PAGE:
Many people hate the word networking because they either think they aren’t extroverted enough to do it, or that it’s all about taking advantage of other people. In fact, networking is all about building lasting and mutually beneficial relationships that feel authentic to you.
Benefits of networking
Employers often prefer to hire people they know, or who have connections to people they know. While at first glance this might sound unfair, consider that you look to your close friends and allies for advice and introductions to others all the time. Employers look to their networks because the hiring process is complex and expensive and they want to make the best decision possible.
Building a professional network means you can get advice, referrals and inside information from experts in your field.
By meeting new people in the industry, at an event, or through your contacts, you can:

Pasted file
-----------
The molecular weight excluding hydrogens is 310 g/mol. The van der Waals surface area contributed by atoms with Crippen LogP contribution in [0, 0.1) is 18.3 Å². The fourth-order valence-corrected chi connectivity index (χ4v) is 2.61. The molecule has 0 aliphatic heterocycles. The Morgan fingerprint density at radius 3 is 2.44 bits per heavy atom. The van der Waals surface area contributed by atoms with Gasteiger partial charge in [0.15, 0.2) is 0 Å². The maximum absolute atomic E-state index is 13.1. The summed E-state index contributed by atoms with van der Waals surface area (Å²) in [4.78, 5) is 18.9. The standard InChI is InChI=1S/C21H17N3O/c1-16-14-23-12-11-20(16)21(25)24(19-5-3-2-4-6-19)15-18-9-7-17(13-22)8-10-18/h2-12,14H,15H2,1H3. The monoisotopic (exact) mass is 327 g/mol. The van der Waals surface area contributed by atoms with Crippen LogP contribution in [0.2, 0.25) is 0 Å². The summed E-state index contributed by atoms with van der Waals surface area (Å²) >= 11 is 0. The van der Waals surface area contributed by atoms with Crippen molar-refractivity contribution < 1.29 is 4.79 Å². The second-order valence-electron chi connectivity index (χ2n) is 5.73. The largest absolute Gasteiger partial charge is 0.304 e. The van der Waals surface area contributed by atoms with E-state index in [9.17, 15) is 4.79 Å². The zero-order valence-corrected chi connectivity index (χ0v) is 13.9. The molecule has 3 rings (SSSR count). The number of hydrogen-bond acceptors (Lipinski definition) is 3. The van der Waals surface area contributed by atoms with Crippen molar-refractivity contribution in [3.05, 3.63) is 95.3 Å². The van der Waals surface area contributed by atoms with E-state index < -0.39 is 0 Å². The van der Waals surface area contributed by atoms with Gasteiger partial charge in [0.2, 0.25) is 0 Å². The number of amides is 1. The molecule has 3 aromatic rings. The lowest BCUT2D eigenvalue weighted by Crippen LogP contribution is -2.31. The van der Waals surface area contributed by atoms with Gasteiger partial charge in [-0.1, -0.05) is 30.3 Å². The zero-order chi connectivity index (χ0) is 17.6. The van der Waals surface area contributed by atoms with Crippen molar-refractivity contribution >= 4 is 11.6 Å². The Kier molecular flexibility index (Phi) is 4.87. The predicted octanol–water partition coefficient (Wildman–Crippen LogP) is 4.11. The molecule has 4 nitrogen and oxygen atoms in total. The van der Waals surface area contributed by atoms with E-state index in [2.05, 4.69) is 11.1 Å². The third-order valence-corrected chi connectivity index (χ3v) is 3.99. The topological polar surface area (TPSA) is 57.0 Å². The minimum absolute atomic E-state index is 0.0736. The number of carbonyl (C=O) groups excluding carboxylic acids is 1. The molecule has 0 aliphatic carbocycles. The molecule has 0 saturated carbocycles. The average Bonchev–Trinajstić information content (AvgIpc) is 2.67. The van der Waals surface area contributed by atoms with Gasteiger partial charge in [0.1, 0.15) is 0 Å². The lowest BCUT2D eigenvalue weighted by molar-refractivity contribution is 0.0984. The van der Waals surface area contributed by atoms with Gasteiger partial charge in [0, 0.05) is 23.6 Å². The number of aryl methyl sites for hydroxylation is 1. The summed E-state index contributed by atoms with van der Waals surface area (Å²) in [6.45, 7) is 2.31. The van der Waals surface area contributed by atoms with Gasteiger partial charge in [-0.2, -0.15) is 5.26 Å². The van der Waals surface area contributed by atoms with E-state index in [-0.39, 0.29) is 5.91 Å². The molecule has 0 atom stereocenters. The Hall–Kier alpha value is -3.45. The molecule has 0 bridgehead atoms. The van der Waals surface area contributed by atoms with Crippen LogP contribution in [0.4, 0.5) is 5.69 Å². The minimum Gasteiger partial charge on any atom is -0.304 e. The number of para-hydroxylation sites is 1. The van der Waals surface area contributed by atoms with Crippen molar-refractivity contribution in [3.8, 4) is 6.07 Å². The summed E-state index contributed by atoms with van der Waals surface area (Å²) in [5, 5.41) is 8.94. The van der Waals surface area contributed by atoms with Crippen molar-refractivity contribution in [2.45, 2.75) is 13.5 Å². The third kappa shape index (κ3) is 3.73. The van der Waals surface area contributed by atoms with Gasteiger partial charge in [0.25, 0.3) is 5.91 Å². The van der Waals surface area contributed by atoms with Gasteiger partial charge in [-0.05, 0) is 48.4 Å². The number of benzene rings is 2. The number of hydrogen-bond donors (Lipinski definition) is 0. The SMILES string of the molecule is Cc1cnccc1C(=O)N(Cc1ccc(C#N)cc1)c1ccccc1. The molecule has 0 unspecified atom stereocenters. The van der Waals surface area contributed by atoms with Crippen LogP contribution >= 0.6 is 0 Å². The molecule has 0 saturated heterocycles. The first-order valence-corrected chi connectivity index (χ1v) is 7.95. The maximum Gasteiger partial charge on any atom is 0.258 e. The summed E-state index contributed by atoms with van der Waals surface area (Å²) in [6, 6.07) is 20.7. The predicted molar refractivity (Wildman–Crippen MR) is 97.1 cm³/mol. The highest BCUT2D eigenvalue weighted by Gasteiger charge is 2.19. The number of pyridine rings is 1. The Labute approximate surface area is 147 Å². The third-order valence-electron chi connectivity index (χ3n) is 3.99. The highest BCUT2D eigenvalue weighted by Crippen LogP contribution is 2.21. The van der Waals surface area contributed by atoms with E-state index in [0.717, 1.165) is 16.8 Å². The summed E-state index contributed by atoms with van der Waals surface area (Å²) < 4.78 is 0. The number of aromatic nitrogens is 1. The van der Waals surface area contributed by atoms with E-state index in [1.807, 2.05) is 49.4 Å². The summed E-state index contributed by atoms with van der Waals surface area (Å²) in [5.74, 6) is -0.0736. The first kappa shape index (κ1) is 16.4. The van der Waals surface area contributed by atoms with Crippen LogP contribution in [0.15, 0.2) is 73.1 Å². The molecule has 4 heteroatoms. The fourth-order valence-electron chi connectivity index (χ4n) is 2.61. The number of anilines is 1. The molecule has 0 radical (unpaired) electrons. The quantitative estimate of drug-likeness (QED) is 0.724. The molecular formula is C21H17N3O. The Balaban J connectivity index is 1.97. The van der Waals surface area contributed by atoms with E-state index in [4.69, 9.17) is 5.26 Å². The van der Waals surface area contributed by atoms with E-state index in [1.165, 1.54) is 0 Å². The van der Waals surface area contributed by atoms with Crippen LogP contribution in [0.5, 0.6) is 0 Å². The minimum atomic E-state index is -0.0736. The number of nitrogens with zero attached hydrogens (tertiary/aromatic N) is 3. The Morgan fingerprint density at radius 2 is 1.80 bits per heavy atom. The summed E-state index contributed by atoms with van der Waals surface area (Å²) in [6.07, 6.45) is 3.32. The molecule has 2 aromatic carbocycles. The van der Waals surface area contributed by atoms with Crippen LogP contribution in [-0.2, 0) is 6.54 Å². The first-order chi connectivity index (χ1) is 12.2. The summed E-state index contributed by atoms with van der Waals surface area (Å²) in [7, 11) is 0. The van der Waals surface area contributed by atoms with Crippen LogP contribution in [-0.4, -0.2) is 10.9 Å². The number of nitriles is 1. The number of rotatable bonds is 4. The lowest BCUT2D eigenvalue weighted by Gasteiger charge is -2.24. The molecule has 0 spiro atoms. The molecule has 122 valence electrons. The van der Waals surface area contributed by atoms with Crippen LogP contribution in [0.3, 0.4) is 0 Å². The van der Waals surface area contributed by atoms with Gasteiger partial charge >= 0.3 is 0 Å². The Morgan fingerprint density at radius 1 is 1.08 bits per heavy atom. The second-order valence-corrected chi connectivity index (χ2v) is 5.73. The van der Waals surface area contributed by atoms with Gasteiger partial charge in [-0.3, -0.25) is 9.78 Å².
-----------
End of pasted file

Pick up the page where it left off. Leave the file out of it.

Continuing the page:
- Gain first-hand, current information about the world of work to help develop your job-search strategy.
- Connect to experts who have knowledge of trends and opportunities in your field.
- Meet interesting, like-minded people who may end up being your future supervisors or colleagues.
Rethinking what a network is
Consider who is already in your network now.
Networking doesn’t just happen at planned professional events; it also occurs in your daily interactions with classmates, faculty, family, friends, neighbours, acquaintances, supervisors and co-workers. Talk to these people about your career-related goals and see if they can connect you to others. Always be prepared for unexpected networking opportunities.
The people you meet and the friends you make while you're here at UBC are a part of your network too. They may be fellow students and peers now, but in 5 or 10 years they will be working professionals. Investing in these relationships can pay off in the future.